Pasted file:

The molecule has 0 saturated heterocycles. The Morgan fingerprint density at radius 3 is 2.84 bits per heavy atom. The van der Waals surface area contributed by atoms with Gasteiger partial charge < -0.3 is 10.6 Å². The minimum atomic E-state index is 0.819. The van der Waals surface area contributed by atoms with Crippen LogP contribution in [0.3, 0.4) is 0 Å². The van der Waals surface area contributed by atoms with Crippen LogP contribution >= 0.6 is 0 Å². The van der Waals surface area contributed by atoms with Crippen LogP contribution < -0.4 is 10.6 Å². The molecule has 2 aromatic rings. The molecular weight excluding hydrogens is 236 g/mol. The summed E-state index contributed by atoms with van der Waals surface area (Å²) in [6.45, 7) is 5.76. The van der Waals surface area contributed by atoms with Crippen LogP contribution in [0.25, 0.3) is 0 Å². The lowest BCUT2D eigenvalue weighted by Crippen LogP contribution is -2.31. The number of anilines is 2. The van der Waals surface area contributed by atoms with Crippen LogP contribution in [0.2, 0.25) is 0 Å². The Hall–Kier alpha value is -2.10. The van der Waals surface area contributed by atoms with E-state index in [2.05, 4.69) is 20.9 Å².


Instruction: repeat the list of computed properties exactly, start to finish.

The molecule has 0 saturated heterocycles. The Morgan fingerprint density at radius 3 is 2.84 bits per heavy atom. The van der Waals surface area contributed by atoms with Gasteiger partial charge < -0.3 is 10.6 Å². The minimum atomic E-state index is 0.819. The van der Waals surface area contributed by atoms with Crippen LogP contribution in [0.3, 0.4) is 0 Å². The van der Waals surface area contributed by atoms with Crippen LogP contribution >= 0.6 is 0 Å². The van der Waals surface area contributed by atoms with Crippen LogP contribution < -0.4 is 10.6 Å². The molecule has 2 aromatic rings. The molecular weight excluding hydrogens is 236 g/mol. The summed E-state index contributed by atoms with van der Waals surface area (Å²) in [6.45, 7) is 5.76. The van der Waals surface area contributed by atoms with Crippen LogP contribution in [0.25, 0.3) is 0 Å². The lowest BCUT2D eigenvalue weighted by Crippen LogP contribution is -2.31. The number of anilines is 2. The van der Waals surface area contributed by atoms with Crippen LogP contribution in [0.2, 0.25) is 0 Å². The Hall–Kier alpha value is -2.10. The van der Waals surface area contributed by atoms with E-state index in [2.05, 4.69) is 20.9 Å².